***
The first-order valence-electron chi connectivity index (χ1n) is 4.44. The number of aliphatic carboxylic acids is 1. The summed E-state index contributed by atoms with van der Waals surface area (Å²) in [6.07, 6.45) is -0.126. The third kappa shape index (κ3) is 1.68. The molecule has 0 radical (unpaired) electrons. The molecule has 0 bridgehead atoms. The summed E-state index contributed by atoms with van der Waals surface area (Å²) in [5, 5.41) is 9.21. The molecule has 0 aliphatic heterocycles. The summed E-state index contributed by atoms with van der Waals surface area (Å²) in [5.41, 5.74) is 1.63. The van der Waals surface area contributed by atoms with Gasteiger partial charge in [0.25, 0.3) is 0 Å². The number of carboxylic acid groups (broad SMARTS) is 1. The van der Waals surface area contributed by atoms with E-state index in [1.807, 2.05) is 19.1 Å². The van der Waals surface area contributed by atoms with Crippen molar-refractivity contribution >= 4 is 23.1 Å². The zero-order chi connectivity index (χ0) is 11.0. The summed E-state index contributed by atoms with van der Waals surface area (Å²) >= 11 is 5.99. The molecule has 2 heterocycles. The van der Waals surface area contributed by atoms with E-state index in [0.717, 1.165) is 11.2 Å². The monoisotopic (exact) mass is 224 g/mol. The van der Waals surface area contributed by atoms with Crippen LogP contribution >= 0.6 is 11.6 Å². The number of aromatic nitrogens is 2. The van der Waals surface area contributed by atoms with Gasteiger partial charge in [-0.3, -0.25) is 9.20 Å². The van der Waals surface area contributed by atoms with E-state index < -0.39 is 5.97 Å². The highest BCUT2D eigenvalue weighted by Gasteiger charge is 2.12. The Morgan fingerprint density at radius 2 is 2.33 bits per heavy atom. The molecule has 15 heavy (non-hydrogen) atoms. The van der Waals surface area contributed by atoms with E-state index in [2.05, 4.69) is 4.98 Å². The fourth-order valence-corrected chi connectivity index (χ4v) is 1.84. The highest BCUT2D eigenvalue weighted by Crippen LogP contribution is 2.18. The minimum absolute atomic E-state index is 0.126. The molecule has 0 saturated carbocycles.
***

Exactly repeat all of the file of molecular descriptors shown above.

The first-order valence-electron chi connectivity index (χ1n) is 4.44. The number of aliphatic carboxylic acids is 1. The summed E-state index contributed by atoms with van der Waals surface area (Å²) in [6.07, 6.45) is -0.126. The third kappa shape index (κ3) is 1.68. The molecule has 0 radical (unpaired) electrons. The molecule has 0 bridgehead atoms. The summed E-state index contributed by atoms with van der Waals surface area (Å²) in [5, 5.41) is 9.21. The molecule has 0 aliphatic heterocycles. The summed E-state index contributed by atoms with van der Waals surface area (Å²) in [5.41, 5.74) is 1.63. The van der Waals surface area contributed by atoms with Gasteiger partial charge in [0.25, 0.3) is 0 Å². The number of carboxylic acid groups (broad SMARTS) is 1. The van der Waals surface area contributed by atoms with E-state index in [1.807, 2.05) is 19.1 Å². The van der Waals surface area contributed by atoms with Crippen molar-refractivity contribution >= 4 is 23.1 Å². The zero-order chi connectivity index (χ0) is 11.0. The summed E-state index contributed by atoms with van der Waals surface area (Å²) >= 11 is 5.99. The molecule has 2 heterocycles. The van der Waals surface area contributed by atoms with E-state index in [0.717, 1.165) is 11.2 Å². The monoisotopic (exact) mass is 224 g/mol. The van der Waals surface area contributed by atoms with Crippen LogP contribution >= 0.6 is 11.6 Å². The number of aromatic nitrogens is 2. The van der Waals surface area contributed by atoms with Gasteiger partial charge in [-0.3, -0.25) is 9.20 Å². The van der Waals surface area contributed by atoms with E-state index < -0.39 is 5.97 Å². The highest BCUT2D eigenvalue weighted by Gasteiger charge is 2.12. The Morgan fingerprint density at radius 2 is 2.33 bits per heavy atom. The molecule has 15 heavy (non-hydrogen) atoms. The van der Waals surface area contributed by atoms with E-state index in [2.05, 4.69) is 4.98 Å². The fourth-order valence-corrected chi connectivity index (χ4v) is 1.84. The highest BCUT2D eigenvalue weighted by Crippen LogP contribution is 2.18. The minimum absolute atomic E-state index is 0.126. The molecule has 0 saturated carbocycles.